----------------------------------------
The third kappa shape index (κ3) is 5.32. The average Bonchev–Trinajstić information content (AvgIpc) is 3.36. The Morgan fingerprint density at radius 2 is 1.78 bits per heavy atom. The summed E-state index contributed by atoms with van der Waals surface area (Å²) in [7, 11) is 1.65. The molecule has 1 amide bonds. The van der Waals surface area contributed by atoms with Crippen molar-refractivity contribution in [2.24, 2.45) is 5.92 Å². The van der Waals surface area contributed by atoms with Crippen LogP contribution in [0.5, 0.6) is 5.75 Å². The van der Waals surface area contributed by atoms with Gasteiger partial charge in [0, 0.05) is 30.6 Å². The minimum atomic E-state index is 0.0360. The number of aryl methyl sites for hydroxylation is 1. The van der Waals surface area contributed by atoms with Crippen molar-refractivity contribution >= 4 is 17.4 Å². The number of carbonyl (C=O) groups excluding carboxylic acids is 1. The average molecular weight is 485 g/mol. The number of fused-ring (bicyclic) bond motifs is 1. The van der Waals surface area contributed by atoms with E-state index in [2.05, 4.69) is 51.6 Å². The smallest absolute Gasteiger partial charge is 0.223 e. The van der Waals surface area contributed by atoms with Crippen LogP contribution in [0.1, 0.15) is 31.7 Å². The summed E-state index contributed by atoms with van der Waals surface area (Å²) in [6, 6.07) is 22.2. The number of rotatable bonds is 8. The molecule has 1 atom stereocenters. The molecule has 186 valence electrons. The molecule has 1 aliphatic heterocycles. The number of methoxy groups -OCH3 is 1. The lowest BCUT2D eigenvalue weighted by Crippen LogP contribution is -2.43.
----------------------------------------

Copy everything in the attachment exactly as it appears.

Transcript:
The third kappa shape index (κ3) is 5.32. The average Bonchev–Trinajstić information content (AvgIpc) is 3.36. The Morgan fingerprint density at radius 2 is 1.78 bits per heavy atom. The summed E-state index contributed by atoms with van der Waals surface area (Å²) in [7, 11) is 1.65. The molecule has 1 amide bonds. The van der Waals surface area contributed by atoms with Crippen molar-refractivity contribution in [2.24, 2.45) is 5.92 Å². The van der Waals surface area contributed by atoms with Crippen LogP contribution in [0.5, 0.6) is 5.75 Å². The van der Waals surface area contributed by atoms with Gasteiger partial charge in [0, 0.05) is 30.6 Å². The minimum atomic E-state index is 0.0360. The number of aryl methyl sites for hydroxylation is 1. The van der Waals surface area contributed by atoms with Crippen molar-refractivity contribution >= 4 is 17.4 Å². The number of carbonyl (C=O) groups excluding carboxylic acids is 1. The average molecular weight is 485 g/mol. The number of fused-ring (bicyclic) bond motifs is 1. The van der Waals surface area contributed by atoms with E-state index in [2.05, 4.69) is 51.6 Å². The smallest absolute Gasteiger partial charge is 0.223 e. The van der Waals surface area contributed by atoms with Crippen LogP contribution in [0.1, 0.15) is 31.7 Å². The summed E-state index contributed by atoms with van der Waals surface area (Å²) in [6, 6.07) is 22.2. The number of rotatable bonds is 8. The molecule has 1 atom stereocenters. The molecule has 186 valence electrons. The molecule has 1 aliphatic heterocycles. The number of methoxy groups -OCH3 is 1. The lowest BCUT2D eigenvalue weighted by Crippen LogP contribution is -2.43.